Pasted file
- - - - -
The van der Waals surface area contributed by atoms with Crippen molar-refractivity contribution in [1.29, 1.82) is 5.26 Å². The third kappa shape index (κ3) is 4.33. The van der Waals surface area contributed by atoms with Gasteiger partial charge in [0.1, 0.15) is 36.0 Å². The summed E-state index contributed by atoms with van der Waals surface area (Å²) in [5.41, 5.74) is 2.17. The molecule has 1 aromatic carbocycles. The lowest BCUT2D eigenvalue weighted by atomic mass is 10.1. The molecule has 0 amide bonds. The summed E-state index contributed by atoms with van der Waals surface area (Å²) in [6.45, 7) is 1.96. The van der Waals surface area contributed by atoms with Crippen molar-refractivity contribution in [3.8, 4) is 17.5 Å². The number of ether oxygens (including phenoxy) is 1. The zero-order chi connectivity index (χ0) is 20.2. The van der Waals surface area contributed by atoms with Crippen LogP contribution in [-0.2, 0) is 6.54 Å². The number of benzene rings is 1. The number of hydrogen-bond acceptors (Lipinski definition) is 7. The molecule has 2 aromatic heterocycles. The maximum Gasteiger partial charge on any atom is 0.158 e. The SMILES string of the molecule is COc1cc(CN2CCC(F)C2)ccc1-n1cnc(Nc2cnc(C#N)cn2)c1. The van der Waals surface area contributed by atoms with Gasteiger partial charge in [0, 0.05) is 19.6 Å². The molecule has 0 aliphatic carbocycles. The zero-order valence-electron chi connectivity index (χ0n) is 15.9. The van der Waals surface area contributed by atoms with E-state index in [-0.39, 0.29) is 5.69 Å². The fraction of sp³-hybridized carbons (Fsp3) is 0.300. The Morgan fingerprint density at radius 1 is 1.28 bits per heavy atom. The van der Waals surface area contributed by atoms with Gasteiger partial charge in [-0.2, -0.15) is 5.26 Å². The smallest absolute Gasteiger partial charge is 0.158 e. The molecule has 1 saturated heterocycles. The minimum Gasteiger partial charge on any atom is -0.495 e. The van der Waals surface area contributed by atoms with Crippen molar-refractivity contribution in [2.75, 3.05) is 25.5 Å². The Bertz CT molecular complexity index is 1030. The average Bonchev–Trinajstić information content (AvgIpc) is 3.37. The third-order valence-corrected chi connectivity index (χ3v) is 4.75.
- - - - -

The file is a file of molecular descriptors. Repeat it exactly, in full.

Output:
The van der Waals surface area contributed by atoms with Crippen molar-refractivity contribution in [1.29, 1.82) is 5.26 Å². The third kappa shape index (κ3) is 4.33. The van der Waals surface area contributed by atoms with Gasteiger partial charge in [0.1, 0.15) is 36.0 Å². The summed E-state index contributed by atoms with van der Waals surface area (Å²) in [5.41, 5.74) is 2.17. The molecule has 1 aromatic carbocycles. The lowest BCUT2D eigenvalue weighted by atomic mass is 10.1. The molecule has 0 amide bonds. The summed E-state index contributed by atoms with van der Waals surface area (Å²) in [6.45, 7) is 1.96. The van der Waals surface area contributed by atoms with Crippen molar-refractivity contribution in [3.8, 4) is 17.5 Å². The number of ether oxygens (including phenoxy) is 1. The zero-order chi connectivity index (χ0) is 20.2. The van der Waals surface area contributed by atoms with Crippen LogP contribution in [-0.2, 0) is 6.54 Å². The number of benzene rings is 1. The number of hydrogen-bond acceptors (Lipinski definition) is 7. The molecule has 2 aromatic heterocycles. The maximum Gasteiger partial charge on any atom is 0.158 e. The SMILES string of the molecule is COc1cc(CN2CCC(F)C2)ccc1-n1cnc(Nc2cnc(C#N)cn2)c1. The van der Waals surface area contributed by atoms with Gasteiger partial charge in [0, 0.05) is 19.6 Å². The molecule has 0 aliphatic carbocycles. The zero-order valence-electron chi connectivity index (χ0n) is 15.9. The van der Waals surface area contributed by atoms with E-state index in [-0.39, 0.29) is 5.69 Å². The fraction of sp³-hybridized carbons (Fsp3) is 0.300. The Morgan fingerprint density at radius 1 is 1.28 bits per heavy atom. The van der Waals surface area contributed by atoms with Gasteiger partial charge in [-0.2, -0.15) is 5.26 Å². The smallest absolute Gasteiger partial charge is 0.158 e. The molecule has 1 saturated heterocycles. The minimum Gasteiger partial charge on any atom is -0.495 e. The van der Waals surface area contributed by atoms with Crippen molar-refractivity contribution in [2.75, 3.05) is 25.5 Å². The Bertz CT molecular complexity index is 1030. The average Bonchev–Trinajstić information content (AvgIpc) is 3.37. The third-order valence-corrected chi connectivity index (χ3v) is 4.75.